Paul Zaloom (United States of America)

The Adventures of White-Man

Paul Zaloom is one of the most renowned American puppeteers and his weapons of choice - puppetry and humor - are used to disarm the audience and make everybody laugh their heads off while tackling (serious) social and political issues. 

19 May at 9.30pm (Friday)
20 and 21 May at 7pm (Saturday and Sunday)
Portuguese Premiere

Writer, designer, and performer: Paul Zaloom Writer, dramaturg, puppet builder, stage and set designer: Lynn Jeffries Direction and additional writing: Randee Trabitz Video tech: Darryl Yong Stage construction: Sandy Adams Photography: Johanna Austin Supports: National Performance Network (NPN) Creation Fund Project co-commissioned by the Flynn Performing Arts Center, Burlington, Vermont, in partnership with Dance Place in Washington, D.C.; Center for Puppetry Arts, Atlanta, Georgia; and NPN. Creation Fund is supported by the Doris Duke Charitable Foundation, Ford Foundation, National Endowment for the Arts; Jim Henson Foundation Acknowledgements: Lynn Jeffries, Randee Trabitz, Bread and Puppet Theater, Jim Henson Foundation, Grand Performances, National Performance Network, National Endowment for the Arts, Arnie Molina do Flynn Center in Burlington, Sandy Adams, Darryl Yong, Amanda Zaloom Technique: Object theatre Language: English, with Portuguese subtitles For audiences over: +14 Running time: 50 min.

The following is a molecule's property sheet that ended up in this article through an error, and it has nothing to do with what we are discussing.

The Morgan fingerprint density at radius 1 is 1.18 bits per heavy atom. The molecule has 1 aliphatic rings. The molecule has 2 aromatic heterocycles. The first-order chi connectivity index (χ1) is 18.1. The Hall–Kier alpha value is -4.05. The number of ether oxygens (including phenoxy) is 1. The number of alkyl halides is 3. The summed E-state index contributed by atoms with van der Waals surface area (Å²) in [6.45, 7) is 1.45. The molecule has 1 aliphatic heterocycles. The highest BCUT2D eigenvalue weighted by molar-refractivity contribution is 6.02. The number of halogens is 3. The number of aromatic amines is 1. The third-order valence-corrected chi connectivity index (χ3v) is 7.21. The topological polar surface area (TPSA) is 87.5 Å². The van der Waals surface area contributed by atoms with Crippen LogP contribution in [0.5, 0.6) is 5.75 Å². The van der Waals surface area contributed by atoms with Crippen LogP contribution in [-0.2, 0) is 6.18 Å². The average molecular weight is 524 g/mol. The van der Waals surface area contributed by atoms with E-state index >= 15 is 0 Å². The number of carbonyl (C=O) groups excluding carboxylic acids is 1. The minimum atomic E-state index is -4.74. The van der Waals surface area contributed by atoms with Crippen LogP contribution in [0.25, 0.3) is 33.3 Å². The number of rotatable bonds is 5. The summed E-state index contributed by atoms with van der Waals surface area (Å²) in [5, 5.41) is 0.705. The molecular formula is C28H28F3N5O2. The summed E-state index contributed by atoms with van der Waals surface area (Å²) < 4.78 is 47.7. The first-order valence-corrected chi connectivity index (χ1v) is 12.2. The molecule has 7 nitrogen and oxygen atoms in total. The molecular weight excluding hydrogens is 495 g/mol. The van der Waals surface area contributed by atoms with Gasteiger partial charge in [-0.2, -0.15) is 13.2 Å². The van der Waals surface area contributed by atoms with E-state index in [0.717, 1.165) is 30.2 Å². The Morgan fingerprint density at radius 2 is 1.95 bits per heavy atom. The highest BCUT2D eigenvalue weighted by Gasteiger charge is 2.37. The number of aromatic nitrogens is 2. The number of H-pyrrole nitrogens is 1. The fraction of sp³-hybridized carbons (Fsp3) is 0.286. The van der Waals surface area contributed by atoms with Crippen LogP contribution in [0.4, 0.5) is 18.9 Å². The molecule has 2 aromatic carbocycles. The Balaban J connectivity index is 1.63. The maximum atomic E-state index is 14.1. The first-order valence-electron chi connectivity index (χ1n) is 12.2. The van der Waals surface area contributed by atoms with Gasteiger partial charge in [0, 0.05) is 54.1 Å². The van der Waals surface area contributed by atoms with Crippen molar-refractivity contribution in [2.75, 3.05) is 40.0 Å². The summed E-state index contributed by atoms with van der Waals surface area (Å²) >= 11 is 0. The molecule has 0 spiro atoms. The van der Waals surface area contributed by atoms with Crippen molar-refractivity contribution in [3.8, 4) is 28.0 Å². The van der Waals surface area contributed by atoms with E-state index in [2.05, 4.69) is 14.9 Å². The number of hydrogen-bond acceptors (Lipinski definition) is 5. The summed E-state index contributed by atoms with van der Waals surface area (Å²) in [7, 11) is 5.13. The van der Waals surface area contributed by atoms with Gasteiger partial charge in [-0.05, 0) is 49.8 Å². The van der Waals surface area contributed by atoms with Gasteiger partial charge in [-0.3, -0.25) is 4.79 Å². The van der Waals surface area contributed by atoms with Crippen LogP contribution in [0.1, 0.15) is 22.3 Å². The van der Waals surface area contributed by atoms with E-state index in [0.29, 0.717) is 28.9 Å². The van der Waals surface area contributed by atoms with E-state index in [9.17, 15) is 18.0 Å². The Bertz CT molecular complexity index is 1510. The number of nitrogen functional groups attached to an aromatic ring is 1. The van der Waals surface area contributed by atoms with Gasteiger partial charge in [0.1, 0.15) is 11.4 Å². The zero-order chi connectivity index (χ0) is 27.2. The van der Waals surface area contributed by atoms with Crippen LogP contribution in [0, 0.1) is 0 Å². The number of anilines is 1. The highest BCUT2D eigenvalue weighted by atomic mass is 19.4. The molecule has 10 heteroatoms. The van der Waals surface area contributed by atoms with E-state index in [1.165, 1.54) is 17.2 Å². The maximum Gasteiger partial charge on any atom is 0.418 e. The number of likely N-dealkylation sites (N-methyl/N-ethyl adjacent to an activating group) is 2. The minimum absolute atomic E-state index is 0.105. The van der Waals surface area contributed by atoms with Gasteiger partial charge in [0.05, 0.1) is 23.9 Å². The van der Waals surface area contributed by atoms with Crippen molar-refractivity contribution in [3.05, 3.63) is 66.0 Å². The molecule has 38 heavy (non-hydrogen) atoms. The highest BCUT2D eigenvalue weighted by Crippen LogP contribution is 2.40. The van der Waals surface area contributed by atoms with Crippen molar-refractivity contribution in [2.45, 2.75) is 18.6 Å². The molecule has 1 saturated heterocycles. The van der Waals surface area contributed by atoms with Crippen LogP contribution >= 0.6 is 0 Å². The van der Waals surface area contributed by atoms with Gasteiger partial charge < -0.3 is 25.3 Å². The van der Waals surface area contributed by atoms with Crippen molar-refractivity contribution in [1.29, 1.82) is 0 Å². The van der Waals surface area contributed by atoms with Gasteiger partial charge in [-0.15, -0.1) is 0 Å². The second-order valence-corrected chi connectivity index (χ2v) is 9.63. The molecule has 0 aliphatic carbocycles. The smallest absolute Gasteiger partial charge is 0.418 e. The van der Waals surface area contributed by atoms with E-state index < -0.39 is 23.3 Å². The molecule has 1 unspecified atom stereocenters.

"One of the most original and talented political satirists working in the theater."
- Stephen Holden, New York Times

Paul Zaloom is one of the most renowned American puppeteers, political satirist, filmmaker, and performance artist. In The Adventures of White-Man, Zaloom employs the old school, drawing room medium of toy theatre to tell the story of the archetypical "white man" and his travails, projected in real time onto a screen.